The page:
Package Contents:

Let’s see what we get when we open the box. The Poladyne Ti4800SE looks like most other GeForce4 cards. It’s quite long, which means that you have to make sure that it fits in your motherboard. In contrast to many other companies, Compro has chosen to keep the PCB black. The GF4-chip is cooled by a nice-looking cooling fan that according to Compro is a high-efficiency cooling fan by SUNON with Magnetic Levitation System. The memory chips are cooled by heatsinks that sit both on the front and on the back of the card.

On the card, you find a VGA connector, an S-Video IN/OUT connector and a DVI connector. Included in the box is a DVI-to-VGA adapter as well as an all-in-one cable that has S-Video In and out cables as well as Composite In and Out cables all connecting via the S-Video connector on the card.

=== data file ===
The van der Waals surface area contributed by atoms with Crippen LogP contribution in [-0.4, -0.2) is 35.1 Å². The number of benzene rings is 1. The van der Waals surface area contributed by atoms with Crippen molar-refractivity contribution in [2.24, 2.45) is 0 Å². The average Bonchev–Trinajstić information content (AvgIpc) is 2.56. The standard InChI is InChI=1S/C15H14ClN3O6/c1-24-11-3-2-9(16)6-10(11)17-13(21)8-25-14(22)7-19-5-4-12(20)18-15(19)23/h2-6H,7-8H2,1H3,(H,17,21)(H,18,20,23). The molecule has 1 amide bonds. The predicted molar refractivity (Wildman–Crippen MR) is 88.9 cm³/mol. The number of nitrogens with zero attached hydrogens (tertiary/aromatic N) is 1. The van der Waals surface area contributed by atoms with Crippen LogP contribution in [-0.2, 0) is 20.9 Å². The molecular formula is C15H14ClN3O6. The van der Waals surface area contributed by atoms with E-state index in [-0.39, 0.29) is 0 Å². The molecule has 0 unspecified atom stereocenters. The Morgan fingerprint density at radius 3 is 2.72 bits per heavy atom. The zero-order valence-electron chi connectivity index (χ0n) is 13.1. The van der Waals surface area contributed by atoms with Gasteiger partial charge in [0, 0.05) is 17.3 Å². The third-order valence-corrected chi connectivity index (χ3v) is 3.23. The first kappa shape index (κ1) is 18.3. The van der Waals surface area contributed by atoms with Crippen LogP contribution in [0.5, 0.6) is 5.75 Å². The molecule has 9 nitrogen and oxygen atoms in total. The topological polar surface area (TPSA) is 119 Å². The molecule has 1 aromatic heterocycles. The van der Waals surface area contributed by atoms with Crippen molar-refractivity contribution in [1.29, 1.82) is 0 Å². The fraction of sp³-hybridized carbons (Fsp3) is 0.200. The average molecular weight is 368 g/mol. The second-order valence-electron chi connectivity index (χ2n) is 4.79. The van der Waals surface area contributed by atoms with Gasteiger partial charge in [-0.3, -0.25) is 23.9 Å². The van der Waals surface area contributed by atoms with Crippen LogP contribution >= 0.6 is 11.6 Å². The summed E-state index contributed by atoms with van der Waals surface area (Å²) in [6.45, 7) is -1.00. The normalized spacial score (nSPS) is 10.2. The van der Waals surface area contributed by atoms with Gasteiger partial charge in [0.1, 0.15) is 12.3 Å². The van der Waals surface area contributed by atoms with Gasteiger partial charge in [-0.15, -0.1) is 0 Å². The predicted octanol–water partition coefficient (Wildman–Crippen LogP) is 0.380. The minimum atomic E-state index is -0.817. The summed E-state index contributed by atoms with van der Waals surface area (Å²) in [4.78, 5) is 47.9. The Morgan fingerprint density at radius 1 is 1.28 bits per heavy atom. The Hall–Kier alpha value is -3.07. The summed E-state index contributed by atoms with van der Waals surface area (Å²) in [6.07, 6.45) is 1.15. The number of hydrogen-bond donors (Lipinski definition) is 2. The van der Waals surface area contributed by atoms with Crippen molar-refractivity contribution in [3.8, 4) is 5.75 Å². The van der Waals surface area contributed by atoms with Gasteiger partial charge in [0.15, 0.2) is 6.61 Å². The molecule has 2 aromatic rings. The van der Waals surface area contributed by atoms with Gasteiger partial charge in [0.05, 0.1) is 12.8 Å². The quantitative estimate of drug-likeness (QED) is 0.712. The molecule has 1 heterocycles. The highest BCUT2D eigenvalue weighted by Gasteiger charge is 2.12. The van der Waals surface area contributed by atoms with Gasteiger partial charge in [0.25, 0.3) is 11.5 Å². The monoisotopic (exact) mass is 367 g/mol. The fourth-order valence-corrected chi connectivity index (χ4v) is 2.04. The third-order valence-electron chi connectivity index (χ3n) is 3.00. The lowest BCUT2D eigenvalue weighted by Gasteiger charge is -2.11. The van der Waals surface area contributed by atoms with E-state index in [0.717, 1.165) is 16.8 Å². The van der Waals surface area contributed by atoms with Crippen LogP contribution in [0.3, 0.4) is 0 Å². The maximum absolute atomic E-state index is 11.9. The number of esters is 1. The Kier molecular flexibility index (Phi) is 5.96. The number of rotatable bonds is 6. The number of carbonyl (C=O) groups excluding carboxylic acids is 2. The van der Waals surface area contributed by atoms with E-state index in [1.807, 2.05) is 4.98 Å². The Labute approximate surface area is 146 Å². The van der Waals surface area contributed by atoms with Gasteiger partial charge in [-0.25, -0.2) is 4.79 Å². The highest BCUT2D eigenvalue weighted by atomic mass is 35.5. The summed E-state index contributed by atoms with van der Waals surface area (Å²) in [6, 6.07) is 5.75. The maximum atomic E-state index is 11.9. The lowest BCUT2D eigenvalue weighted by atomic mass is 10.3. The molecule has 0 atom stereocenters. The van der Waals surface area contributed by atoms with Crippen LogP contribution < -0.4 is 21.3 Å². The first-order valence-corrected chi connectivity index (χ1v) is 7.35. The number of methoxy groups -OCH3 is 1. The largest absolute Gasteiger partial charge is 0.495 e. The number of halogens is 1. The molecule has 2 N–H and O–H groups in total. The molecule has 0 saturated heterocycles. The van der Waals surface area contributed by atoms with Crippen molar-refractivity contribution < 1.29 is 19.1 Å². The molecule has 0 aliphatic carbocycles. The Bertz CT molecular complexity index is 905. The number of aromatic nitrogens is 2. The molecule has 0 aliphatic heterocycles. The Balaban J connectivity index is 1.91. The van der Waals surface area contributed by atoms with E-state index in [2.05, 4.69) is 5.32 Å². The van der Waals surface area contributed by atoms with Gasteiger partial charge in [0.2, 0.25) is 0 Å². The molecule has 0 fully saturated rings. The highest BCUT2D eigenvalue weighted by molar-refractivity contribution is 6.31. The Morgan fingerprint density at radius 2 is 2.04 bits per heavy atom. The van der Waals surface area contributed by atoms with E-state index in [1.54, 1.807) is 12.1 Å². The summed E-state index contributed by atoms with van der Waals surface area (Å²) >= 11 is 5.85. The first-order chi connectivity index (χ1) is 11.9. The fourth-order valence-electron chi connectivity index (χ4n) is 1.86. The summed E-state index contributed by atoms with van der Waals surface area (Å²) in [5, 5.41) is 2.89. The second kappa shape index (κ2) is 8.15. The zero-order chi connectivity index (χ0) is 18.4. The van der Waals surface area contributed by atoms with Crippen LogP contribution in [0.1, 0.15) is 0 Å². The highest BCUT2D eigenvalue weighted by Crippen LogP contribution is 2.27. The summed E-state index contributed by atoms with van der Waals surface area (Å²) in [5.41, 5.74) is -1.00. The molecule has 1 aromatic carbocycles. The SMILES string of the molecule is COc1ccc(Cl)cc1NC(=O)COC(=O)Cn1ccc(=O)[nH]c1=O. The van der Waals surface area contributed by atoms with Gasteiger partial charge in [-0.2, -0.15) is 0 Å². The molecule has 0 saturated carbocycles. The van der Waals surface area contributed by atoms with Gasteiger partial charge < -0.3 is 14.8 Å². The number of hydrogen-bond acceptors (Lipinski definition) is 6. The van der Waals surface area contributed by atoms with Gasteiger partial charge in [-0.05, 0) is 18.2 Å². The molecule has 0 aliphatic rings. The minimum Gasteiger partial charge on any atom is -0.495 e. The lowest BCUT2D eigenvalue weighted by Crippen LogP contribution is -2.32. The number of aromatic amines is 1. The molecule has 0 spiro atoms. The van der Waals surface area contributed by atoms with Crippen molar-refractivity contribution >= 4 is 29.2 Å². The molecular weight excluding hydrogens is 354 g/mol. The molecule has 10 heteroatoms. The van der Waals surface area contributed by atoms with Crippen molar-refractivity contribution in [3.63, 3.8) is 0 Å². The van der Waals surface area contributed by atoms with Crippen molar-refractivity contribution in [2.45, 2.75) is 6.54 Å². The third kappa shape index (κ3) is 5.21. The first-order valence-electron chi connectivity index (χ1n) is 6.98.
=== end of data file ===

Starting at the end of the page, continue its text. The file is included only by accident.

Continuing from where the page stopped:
If we look at the software side, we get:

• Drivers (41.04 was shipped with the card) + WDM Driver (1.19b)
• Software DVD player (a Compro branded version of PowerDVD 4)
• ComproPVR 1.3 – turn your computer into a Personal Video Recorder. Use it when you upgrade your Poladyne card to VideoMate Cinema
• Compro COACH utility
• CyberLink PowerDirector Pro 2.1 ME

It is an okay bundle but not a great one. The bundled PowerDirector is good, but since it is just an OEM version, you do lose some functionality. To see what the difference is between the full version and the OEM versions, just check here: CyberLink web site. I usually use Sonic Video Factory for my video work, but I played around a bit in PowerDirector, and it’s not bad at all. I found it to be a bit too simplistic, but for the novice, it should be a good program.

ComproDVD 4 is as I said just an OEM branded version of PowerDVD. It works just as well as you would expect a software DVD player to work, but you will only get 2 speaker support.